There is only one birth defect that is completely preventable, but only if the mother chooses not to drink alcohol during pregnancy. Fetal Alcohol Spectrum Disorder (FASD) refers to the range of problems that can occur in an infant whose mother drank alcohol during pregnancy. Drinking alcohol can cause permanent disabilities, miscarriage, stillbirth and premature births. FASD affects nearly 40,000 newborns annually in the United States. Fetal alcohol syndrome (FAS) alone costs an estimated $6 billion annually. The lifetime cost exceeds $2 million for just one individual with FAS. We cannot begin to measure the human toll it takes.

To learn more about preventing the heartbreak of FASD, please make plans to attend Arkansas’ Annual Conference on FASD on Thursday, July 14 at the University of Arkansas for Medical Sciences, I. Dodd Wilson Education Building, room 126, Little Rock.

Time: 8:30 a.m. to 4:30 p.m.

Registration fee: Professionals, $65; foster families, $25; parents of children with FASD, Free. For payment information contact Judy Young at 501-749-4145.

Register here.

Continuing Education: 5.5 hours approved for occupational therapists, speech therapists, physical therapists, social workers, nurses, APN, physicians, physician assistants.

Conference agenda:

9:15 – 10:15 a.m. – “Finding hope and thriving during the roller coaster ride” by Tamara Keech, foster mother of eight children who have FASD, educator and author of training curriculum for foster parents caring for FASD children

10:30 – noon – Concurrent sessions:

  • “Webinar-based training for alcohol screening, intervention and referral to treatment to prevent FASD” by Leigh T. Lepper, PhD, MPH, an educator, researcher and national leader of efforts to prevent FASD
  • “Individualized education planning” by Dana McClain, an attorney, educator and advocate for disability rights and education

Noon to 12:30 p.m. – Lunch

12:30 – 2 p.m. – “How neurobiology can inform parenting of a child with FASD” by Alan D. Mease, MD, a pediatrician and international expert on early intervention and support of parenting for at risk children

2:15 – 3:45 p.m. – “Recognizing FASD in patients and children” by G. Bradley Schaefer, MD, is a clinician, educator, author and national leader in genetics and pediatrics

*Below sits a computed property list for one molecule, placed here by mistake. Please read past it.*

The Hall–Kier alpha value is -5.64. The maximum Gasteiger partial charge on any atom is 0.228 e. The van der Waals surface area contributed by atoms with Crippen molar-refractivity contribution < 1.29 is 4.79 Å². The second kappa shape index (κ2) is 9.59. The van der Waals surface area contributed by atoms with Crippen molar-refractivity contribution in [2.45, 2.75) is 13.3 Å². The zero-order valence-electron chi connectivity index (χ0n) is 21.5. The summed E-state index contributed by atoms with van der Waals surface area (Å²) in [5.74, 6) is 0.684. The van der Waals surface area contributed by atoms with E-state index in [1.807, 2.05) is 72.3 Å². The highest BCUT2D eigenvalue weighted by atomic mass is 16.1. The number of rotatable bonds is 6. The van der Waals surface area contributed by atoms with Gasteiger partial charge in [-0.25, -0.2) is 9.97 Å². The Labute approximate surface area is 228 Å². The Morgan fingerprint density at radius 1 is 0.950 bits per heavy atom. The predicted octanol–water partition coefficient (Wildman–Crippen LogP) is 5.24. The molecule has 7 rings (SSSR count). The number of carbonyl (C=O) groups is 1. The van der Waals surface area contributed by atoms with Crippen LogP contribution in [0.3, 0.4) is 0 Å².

4 – 4:30 p.m. – Parent networking

A spectrum disorder includes individuals on the continuum from mild to severely affected, even though there are often similar behavioral problems and traits. FASD is not recognized as a medical diagnostic term. The medically diagnosed conditions on the FASD spectrum include: fetal alcohol syndrome (FAS), partial fetal alcohol syndrome (pFAS), alcohol related neurodevelopmental disorder (ARND), alcohol related birth defects (ARBD) and neurodevelopmental disorder associated with prenatal alcohol exposure (Other Specified/ND-PAE), now included in the DSM V.

A child with FAS may have some or all of these symptoms:

  • Abnormal facial features; small head size
  • Shorter than average height; low body weight
  • Low intelligence; poor memory
  • Impaired reasoning and judgment skills
  • Learning disabilities; delayed speech
  • Poor coordination
  • Hyperactive behavior; difficulty with attention
  • Vision or hearing problems
  • Problems with the heart, kidneys or bones

The conference is sponsored by AFMC, Partners for Inclusive Communities, UAMS departments of Pediatrics and Family and Preventive Medicine, and the Arkansas Department of Human Services’ divisions of Children and Family Services and Behavioral Health.

For general information, contact Carol Rangel and 501-258-1014.